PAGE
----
Blue Christmas for Flames

Flames forward Ales Kotalik braces for a hit from Blue Jackets defenceman Jan Hejda during first...

Flames forward Ales Kotalik braces for a hit from Blue Jackets defenceman Jan Hejda during first period action in Columbus on Tuesday. (REUTERS/Matt Sullivan)

STEVE MACFARLANE, QMI Agency

, Last Updated: 11:15 PM ET

COLUMBUS -- With the Columbus Blue Jackets net wide open and the puck on his stick, Ales Kotalik was all set to tie the game.

Then the stick snapped in two as he leaned into his shot.

The shattered composite he tossed disgustedly into the boards lay as a symbol of the Calgary Flames offence right now.

Nothing is going right.

With another lone-goal game contributing to a third straight loss -- this time a 3-1 decision Tuesday night against the Blue Jackets at Nationwide Arena -- the Flames have little in the way of explanation.

"I don't know how to call it," Kotalik said from his stall in the visitors' room. "Just when you get an open net and you knew you get everything on a shot, the stick breaks in half.

"You have a breakaway whistled down," continued Kotalik, referring to the Robyn Regehr fight that ended his rush at the other end. "The rebound of Glennie's (Curtis Glencross) post (shot) just, like, jumps over your stick when you're trying to just jam it home. Those kind of things -- it just happens."

It's luck, suggested Glencross, who in addition to hitting the post, was also stoned by Jackets goaltender Mathieu Garon on a two-on-one shorthanded rush with Flames teammate David Moss.

But it's not good luck.

Of course, the Flames know they have to start creating their own to start winning games -- or at least start scoring at more than a goal-per-game clip.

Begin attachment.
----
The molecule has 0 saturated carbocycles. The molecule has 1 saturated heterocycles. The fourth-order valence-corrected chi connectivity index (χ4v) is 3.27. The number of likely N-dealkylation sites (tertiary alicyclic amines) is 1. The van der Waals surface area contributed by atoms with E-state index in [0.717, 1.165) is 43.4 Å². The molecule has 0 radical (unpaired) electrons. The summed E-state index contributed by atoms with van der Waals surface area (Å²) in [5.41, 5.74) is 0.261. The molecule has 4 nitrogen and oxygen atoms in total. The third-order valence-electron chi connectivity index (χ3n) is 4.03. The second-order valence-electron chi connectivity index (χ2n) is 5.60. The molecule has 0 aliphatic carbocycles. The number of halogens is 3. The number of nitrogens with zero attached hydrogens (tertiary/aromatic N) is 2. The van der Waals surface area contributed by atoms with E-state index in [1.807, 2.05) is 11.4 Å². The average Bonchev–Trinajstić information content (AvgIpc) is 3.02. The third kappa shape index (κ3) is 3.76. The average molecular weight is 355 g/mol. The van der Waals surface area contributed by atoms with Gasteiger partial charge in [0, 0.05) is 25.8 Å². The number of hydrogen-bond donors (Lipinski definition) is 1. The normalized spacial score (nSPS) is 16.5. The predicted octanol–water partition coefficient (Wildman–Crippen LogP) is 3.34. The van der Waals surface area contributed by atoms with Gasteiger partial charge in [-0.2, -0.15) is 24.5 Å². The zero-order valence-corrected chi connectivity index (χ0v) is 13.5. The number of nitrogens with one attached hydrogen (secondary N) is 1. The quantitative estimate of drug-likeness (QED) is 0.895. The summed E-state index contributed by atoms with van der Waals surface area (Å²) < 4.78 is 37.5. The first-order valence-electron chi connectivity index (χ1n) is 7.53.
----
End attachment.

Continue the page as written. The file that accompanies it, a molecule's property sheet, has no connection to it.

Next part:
"For myself in the last two games, I should have three or four goals," said Glencross, who's had plenty of opportunities since returning from a two-game banishment for ineffective play. "Give credit to Garon -- he played well tonight, and (Minnesota Wild goalie Niklas) Backstrom played well (Monday) night, but I've got to find a way to bury them chances.

"It's frustrating, because the chances are there, and it's not going in for us."

There's plenty they can do about it.

The chances come when the team is playing according to the code set by head coach Brent Sutter.

Captain Jarome Iginla sitting in park at the opposition blueline while his linemates are trying to start a rush is another of those signs of when the team is getting out of touch with what works.

"It's a situation where you've got to continue to direct more pucks at net and have more guys going to the net," Sutter said. "At times, we get caught where we get away from that. When we do that, our quality scoring chances go down.

"When we got back to our game at different times we controlled the play."

But at a time when wins are this important to the flailing franchise, the lack of consistency is contributing to the goal drought that's costing the club points in the NHL standings.

"Scoring one goal ... it makes it tough," Sutter said.

Flames defenceman Mark Giordano would love to just get a lead one of these days.

"It seems like we're coming from behind all the time," Giordano said after the loss to a Blue Jackets team that hadn't had a lead of any kind for a span of 252:33 minutes before Jakub Voracek opened the scoring 5:14 into the game.

Jared Boll got a second one past Flames goalie Henrik Karlsson in the second period before Olli Jokinen's powerplay goal cut the lead in half.

Rostislav Klesla's empty-netter in the final minute finished the Flames off.

"It's tough," Giordano said of playing from behind. "You've got to take more chances. They sit back. Goalie makes a big save for them, and that's the difference.

"We have to find a way to come out of the gates and get the lead."

twitter.com/MacfarlaneSteve


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